Op-Ed: Vancouver bike network needs cycle highways and fewer gaps

Apr 4 2017, 3:32 am

Written for Daily Hive by Erin O’Melinn, Executive Director of HUB Cycling, a non-profit that aims to help more people across Metro Vancouver cycle more safely and more often.

If you pass by False Creek on your way to work or walk along West Vancouver’s Spirit Trail on a sunny day, you could be forgiven for thinking that our region is a perfect place to cycle.

Sadly that’s not the case.

Significant steps have been made to improve cycling infrastructure in our area, creating small pockets of safe routes scattered across Metro Vancouver. While this has contributed to 131,000 trips made by bike every day, riding a bike still remains a daunting prospect for many people.

More than 40% of locals want to cycle but currently don’t, and for many of them it’s because they are scared of dangerous road conditions.

One of the biggest barriers is the number of gaps that exist within Metro Vancouver’s bike network. One moment you are enjoying a pleasant, relaxed ride along a protected path, such as the Port Mann Bridge, and 20 m later you are faced with a busy highway and no safe way to continue your journey if you want to get to New Westminster or Coquitlam Centre.

Gaps like this are scary enough for experienced cyclists, let alone children or novice riders. Even when a safe route does exist, it often requires a circuitous path that adds time to a journey. In the same way that drivers want to take the shortest, most direct route, people who want to cycle deserve quick door-to-door routes too.

A parent and child cycling on a Vancouver bike path (HUB Cycling)

A parent and child cycling on a Vancouver bike path (HUB Cycling)


HUB Cycling wants to solve this and that is why we have launched UnGapTheMap, a campaign that aims to create a safer, more connected bike network, making it easier for more people to cycle more often. The creation of hundreds of kilometres of paved, direct and lit bikeways across Metro Vancouver, including new protected lanes, would allow people to cycle at any time of day, in any weather, at any time of year. Improvements like these create a win-win situation where people on bikes are saving time and money and taking on healthy habits, while fewer people in cars would lead to a reduction in congestion for those motor vehicles that need to be on the road.

Through UnGapTheMap, HUB Cycling is identifying and prioritizing the more than 300 gaps in Metro Vancouver’s cycling network that cause the biggest problems. From high-demand commuter spots like Powell Street in Vancouver, to those that would create a connection between municipalities such as 64 Avenue between Delta, Surrey and Langley, we’re working to ensure people of all ages and abilities can access Metro Vancouver by bike.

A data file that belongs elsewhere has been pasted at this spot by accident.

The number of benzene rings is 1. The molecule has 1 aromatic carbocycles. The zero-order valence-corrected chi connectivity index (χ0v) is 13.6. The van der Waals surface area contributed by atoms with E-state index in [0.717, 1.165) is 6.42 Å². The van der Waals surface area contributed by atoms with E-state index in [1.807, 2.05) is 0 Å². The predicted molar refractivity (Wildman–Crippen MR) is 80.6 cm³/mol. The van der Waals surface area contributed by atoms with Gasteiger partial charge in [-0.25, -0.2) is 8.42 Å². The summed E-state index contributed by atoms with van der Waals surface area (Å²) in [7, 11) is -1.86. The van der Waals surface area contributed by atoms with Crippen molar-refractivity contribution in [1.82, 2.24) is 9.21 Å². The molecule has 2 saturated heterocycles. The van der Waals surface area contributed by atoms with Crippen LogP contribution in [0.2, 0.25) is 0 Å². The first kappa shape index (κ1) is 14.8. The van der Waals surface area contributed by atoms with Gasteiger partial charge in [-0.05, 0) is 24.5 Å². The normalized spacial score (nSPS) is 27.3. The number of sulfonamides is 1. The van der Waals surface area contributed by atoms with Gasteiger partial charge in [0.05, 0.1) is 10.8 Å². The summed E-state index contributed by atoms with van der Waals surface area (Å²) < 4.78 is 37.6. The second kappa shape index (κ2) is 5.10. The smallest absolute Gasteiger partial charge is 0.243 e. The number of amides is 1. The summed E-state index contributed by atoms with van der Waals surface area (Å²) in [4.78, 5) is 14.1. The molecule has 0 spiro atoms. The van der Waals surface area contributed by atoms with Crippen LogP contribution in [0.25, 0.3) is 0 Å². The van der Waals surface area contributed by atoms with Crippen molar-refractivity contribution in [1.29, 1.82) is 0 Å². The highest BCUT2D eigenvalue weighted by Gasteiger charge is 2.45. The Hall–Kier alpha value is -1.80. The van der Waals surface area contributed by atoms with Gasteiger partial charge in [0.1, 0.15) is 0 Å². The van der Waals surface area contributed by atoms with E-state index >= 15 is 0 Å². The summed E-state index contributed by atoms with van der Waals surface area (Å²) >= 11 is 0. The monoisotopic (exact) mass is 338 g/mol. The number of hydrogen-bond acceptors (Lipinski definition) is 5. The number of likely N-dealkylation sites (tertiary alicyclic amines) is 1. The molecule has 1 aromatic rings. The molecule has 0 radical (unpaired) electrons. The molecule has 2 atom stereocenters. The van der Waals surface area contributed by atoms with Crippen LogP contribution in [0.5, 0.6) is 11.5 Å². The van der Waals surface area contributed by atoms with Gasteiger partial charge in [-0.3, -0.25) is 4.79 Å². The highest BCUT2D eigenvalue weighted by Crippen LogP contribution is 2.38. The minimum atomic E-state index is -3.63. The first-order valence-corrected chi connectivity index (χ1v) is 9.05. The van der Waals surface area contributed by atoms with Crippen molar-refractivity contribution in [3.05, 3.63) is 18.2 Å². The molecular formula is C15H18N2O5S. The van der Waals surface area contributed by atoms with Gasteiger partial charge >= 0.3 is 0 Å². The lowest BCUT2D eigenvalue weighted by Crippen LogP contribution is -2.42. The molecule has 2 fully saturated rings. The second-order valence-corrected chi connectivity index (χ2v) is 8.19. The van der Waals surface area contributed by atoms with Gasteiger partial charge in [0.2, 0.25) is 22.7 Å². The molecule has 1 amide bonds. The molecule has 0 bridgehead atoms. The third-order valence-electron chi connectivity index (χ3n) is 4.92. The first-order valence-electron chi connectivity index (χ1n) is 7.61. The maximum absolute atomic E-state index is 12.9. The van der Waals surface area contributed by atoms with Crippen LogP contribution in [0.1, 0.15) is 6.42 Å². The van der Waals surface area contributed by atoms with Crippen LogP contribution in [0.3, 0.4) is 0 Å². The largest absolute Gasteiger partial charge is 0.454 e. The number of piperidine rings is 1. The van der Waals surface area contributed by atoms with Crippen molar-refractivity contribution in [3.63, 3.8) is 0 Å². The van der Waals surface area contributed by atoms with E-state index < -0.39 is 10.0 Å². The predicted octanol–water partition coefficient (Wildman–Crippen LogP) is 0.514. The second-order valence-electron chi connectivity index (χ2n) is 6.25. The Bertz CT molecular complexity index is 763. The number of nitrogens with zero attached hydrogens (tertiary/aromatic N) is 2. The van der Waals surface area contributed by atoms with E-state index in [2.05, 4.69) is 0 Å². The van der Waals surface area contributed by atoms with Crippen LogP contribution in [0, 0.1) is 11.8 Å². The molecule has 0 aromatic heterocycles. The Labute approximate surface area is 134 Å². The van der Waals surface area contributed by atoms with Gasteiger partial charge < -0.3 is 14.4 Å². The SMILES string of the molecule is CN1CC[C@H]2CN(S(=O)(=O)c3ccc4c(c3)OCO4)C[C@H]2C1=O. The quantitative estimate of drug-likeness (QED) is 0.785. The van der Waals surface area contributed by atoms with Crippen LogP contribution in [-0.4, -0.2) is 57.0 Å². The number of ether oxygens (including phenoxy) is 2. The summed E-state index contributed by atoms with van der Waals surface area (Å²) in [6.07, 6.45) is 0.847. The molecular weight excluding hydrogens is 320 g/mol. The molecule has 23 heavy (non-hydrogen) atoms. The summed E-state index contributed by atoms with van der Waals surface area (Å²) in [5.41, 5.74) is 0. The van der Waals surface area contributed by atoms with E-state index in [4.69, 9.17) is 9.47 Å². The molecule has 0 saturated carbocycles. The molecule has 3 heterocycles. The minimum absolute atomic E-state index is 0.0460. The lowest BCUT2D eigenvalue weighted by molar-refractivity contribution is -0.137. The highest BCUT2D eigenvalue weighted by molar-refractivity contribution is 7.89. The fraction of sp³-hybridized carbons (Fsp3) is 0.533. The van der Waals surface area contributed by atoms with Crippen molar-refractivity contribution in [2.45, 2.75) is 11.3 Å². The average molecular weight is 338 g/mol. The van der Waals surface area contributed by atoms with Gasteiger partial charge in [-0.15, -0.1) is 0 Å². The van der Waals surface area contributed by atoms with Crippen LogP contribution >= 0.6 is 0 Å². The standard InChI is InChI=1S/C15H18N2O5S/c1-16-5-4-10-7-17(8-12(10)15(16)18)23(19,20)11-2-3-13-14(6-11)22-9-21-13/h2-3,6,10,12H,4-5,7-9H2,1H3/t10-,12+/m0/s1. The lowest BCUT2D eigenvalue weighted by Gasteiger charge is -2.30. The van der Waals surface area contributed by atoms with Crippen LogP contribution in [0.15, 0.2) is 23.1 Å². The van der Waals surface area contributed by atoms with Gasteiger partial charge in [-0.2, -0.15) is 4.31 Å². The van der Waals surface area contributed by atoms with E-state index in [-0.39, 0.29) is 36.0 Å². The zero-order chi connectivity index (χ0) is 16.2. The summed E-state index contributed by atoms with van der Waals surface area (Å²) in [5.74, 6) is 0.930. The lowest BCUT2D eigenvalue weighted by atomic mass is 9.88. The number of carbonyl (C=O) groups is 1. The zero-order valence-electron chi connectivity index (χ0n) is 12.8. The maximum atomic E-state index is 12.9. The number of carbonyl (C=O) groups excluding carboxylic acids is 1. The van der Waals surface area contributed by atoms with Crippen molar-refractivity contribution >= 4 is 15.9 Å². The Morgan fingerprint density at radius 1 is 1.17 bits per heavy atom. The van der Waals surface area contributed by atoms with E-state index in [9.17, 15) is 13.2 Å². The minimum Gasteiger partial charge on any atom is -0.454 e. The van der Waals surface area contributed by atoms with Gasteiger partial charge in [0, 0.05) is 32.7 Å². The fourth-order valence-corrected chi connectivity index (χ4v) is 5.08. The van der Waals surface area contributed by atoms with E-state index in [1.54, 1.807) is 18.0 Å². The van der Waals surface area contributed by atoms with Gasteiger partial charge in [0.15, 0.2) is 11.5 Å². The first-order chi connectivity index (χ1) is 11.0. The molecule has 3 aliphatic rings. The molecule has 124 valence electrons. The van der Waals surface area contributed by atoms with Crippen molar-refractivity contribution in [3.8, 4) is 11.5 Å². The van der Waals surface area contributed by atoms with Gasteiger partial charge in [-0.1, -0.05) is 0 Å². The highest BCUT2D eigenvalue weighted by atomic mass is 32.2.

As well as defining the areas where safe and direct infrastructure is most needed, UnGapTheMap is raising awareness of solutions from around the world that could help work in our region. Municipalities are telling us they have limited resources, therefore it’s crucial that the right sort of bike facilities are built to ensure they get the most bang for the buck.

One such solution is cycle highways, which are popular in Europe and provide long, paved and lit routes that connect communities and provide safer, separated cycling for everyone aged 8 to 80. To give an example, a cycle highway could connect Vancouver to Tsawwassen Ferry Terminal, a route currently full of challenges despite the significant number of people that like to cycle on to ferries, and to the other destinations along the way.

Cyclists in Vancouver (HUB Cycling)

Cyclists in Vancouver (HUB Cycling)

Meeting demand

With cycling now the fastest growing mode of transport in Metro Vancouver, the number of people on bikes will only increase in coming years and we need safe and direct routes to meet this demand. But a connected network will only occur if the Ministry of Transportation and Infrastructure, TransLink and municipalities across the region work together and commit sustained, high-level investment into cycling. In 2013, TransLink set a target of 10% of all journeys being made by bike by 2040, but they have already fallen behind with the aligned investment and will only meet this goal if suitable bike infrastructure is created on the routes that people want to cycle.

Many people may balk at the thought of investing more money into cycling, but it is an extremely cost-effective use of public funds–in fact people on bikes save society money! For every kilometre ridden by a bike, society receives 21 cents back, due to the health benefits experienced by the rider and the reduced emissions and low price of building and maintaining facilities. Compare this to cars, which cost society 23 cents per kilometre, and it makes economic sense to invest in better biking.

You can show your support for better biking in Metro Vancouver and UnGapTheMap by sponsoring HUB Cycling’s work and adopting a gap that impacts your journey by bike. You can also encourage your MLA to endorse solutions such as cycle highways by submitting a letter to the legislature.

Find out more about UnGapTheMap by visiting HUB Cycling’s website.

Guest AuthorGuest Author

+ News
+ Health & Fitness
+ Opinions